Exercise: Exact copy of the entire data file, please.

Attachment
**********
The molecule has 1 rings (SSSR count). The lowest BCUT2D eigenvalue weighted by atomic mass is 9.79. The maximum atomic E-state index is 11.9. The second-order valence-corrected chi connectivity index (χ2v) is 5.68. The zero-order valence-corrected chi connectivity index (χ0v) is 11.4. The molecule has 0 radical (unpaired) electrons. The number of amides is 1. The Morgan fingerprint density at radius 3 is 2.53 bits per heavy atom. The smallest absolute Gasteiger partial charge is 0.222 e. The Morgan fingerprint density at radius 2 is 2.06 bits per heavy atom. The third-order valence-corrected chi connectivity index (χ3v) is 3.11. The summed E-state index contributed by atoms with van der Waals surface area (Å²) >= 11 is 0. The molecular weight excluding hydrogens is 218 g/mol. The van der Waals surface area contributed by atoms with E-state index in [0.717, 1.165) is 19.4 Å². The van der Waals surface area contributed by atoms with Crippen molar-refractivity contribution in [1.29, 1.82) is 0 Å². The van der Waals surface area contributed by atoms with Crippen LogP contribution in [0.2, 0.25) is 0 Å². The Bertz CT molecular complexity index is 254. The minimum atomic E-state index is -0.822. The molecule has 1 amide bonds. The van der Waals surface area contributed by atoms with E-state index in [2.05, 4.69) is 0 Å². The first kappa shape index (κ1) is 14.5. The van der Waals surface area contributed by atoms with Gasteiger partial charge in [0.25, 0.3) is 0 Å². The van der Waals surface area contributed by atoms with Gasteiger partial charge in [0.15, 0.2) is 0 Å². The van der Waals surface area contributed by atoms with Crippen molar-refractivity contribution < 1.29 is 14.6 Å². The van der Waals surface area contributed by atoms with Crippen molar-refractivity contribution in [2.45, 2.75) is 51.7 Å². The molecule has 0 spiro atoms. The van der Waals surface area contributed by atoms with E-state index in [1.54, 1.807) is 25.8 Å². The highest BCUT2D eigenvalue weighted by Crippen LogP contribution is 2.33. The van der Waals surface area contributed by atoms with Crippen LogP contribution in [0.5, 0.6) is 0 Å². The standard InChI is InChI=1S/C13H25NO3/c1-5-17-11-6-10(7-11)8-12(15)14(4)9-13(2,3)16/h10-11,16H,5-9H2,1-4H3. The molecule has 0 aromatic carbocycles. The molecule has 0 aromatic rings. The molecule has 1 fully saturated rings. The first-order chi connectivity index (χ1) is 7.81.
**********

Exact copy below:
The molecule has 1 rings (SSSR count). The lowest BCUT2D eigenvalue weighted by atomic mass is 9.79. The maximum atomic E-state index is 11.9. The second-order valence-corrected chi connectivity index (χ2v) is 5.68. The zero-order valence-corrected chi connectivity index (χ0v) is 11.4. The molecule has 0 radical (unpaired) electrons. The number of amides is 1. The Morgan fingerprint density at radius 3 is 2.53 bits per heavy atom. The smallest absolute Gasteiger partial charge is 0.222 e. The Morgan fingerprint density at radius 2 is 2.06 bits per heavy atom. The third-order valence-corrected chi connectivity index (χ3v) is 3.11. The summed E-state index contributed by atoms with van der Waals surface area (Å²) >= 11 is 0. The molecular weight excluding hydrogens is 218 g/mol. The van der Waals surface area contributed by atoms with E-state index in [0.717, 1.165) is 19.4 Å². The van der Waals surface area contributed by atoms with Crippen molar-refractivity contribution in [1.29, 1.82) is 0 Å². The van der Waals surface area contributed by atoms with Crippen LogP contribution in [0.2, 0.25) is 0 Å². The Bertz CT molecular complexity index is 254. The minimum atomic E-state index is -0.822. The molecule has 1 amide bonds. The van der Waals surface area contributed by atoms with E-state index in [2.05, 4.69) is 0 Å². The first kappa shape index (κ1) is 14.5. The van der Waals surface area contributed by atoms with Gasteiger partial charge in [0.25, 0.3) is 0 Å². The van der Waals surface area contributed by atoms with Gasteiger partial charge in [0.15, 0.2) is 0 Å². The van der Waals surface area contributed by atoms with Crippen molar-refractivity contribution < 1.29 is 14.6 Å². The van der Waals surface area contributed by atoms with Crippen molar-refractivity contribution in [2.45, 2.75) is 51.7 Å². The molecule has 0 spiro atoms. The van der Waals surface area contributed by atoms with E-state index in [1.54, 1.807) is 25.8 Å². The highest BCUT2D eigenvalue weighted by Crippen LogP contribution is 2.33. The van der Waals surface area contributed by atoms with Crippen LogP contribution in [0.5, 0.6) is 0 Å². The standard InChI is InChI=1S/C13H25NO3/c1-5-17-11-6-10(7-11)8-12(15)14(4)9-13(2,3)16/h10-11,16H,5-9H2,1-4H3. The molecule has 0 aromatic carbocycles. The molecule has 0 aromatic rings. The molecule has 1 fully saturated rings. The first-order chi connectivity index (χ1) is 7.81.